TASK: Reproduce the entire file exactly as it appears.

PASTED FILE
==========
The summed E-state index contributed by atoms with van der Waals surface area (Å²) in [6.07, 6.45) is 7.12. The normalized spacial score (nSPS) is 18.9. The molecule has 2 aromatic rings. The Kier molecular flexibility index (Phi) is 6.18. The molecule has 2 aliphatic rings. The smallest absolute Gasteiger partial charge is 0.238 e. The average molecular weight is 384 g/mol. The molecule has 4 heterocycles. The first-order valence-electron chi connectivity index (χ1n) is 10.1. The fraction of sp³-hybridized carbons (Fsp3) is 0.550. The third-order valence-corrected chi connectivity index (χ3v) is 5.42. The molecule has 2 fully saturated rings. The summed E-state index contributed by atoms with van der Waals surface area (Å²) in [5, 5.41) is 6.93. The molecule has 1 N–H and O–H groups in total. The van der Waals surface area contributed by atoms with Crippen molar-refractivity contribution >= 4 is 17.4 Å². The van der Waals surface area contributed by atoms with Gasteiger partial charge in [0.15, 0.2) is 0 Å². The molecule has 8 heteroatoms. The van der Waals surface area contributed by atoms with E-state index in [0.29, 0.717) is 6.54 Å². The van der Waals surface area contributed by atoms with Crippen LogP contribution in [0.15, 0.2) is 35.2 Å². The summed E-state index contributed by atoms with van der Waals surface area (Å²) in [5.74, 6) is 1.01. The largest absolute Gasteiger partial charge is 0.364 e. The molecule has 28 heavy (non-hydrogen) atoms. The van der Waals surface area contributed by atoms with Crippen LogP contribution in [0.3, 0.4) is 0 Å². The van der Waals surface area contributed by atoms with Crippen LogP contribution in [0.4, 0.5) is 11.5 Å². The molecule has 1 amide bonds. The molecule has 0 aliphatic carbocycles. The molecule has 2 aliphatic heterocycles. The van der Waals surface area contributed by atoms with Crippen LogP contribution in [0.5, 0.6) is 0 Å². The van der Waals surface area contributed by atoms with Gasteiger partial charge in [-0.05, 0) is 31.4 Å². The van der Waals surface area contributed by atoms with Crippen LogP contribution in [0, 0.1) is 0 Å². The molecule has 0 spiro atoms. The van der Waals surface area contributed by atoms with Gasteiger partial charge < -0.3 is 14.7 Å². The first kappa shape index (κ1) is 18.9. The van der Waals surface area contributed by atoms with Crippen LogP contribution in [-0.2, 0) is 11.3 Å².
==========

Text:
The summed E-state index contributed by atoms with van der Waals surface area (Å²) in [6.07, 6.45) is 7.12. The normalized spacial score (nSPS) is 18.9. The molecule has 2 aromatic rings. The Kier molecular flexibility index (Phi) is 6.18. The molecule has 2 aliphatic rings. The smallest absolute Gasteiger partial charge is 0.238 e. The average molecular weight is 384 g/mol. The molecule has 4 heterocycles. The first-order valence-electron chi connectivity index (χ1n) is 10.1. The fraction of sp³-hybridized carbons (Fsp3) is 0.550. The third-order valence-corrected chi connectivity index (χ3v) is 5.42. The molecule has 2 fully saturated rings. The summed E-state index contributed by atoms with van der Waals surface area (Å²) in [5, 5.41) is 6.93. The molecule has 1 N–H and O–H groups in total. The van der Waals surface area contributed by atoms with Crippen molar-refractivity contribution >= 4 is 17.4 Å². The van der Waals surface area contributed by atoms with Gasteiger partial charge in [0.15, 0.2) is 0 Å². The molecule has 8 heteroatoms. The van der Waals surface area contributed by atoms with E-state index in [0.29, 0.717) is 6.54 Å². The van der Waals surface area contributed by atoms with Crippen LogP contribution in [0.15, 0.2) is 35.2 Å². The summed E-state index contributed by atoms with van der Waals surface area (Å²) in [5.74, 6) is 1.01. The largest absolute Gasteiger partial charge is 0.364 e. The molecule has 28 heavy (non-hydrogen) atoms. The van der Waals surface area contributed by atoms with Crippen LogP contribution in [0.3, 0.4) is 0 Å². The van der Waals surface area contributed by atoms with Crippen LogP contribution in [0.4, 0.5) is 11.5 Å². The molecule has 1 amide bonds. The molecule has 0 aliphatic carbocycles. The molecule has 2 aliphatic heterocycles. The van der Waals surface area contributed by atoms with Crippen LogP contribution in [0.5, 0.6) is 0 Å². The van der Waals surface area contributed by atoms with Gasteiger partial charge in [-0.05, 0) is 31.4 Å². The van der Waals surface area contributed by atoms with Crippen LogP contribution in [0, 0.1) is 0 Å². The molecule has 0 spiro atoms. The van der Waals surface area contributed by atoms with Gasteiger partial charge < -0.3 is 14.7 Å². The first kappa shape index (κ1) is 18.9. The van der Waals surface area contributed by atoms with Crippen LogP contribution in [-0.2, 0) is 11.3 Å².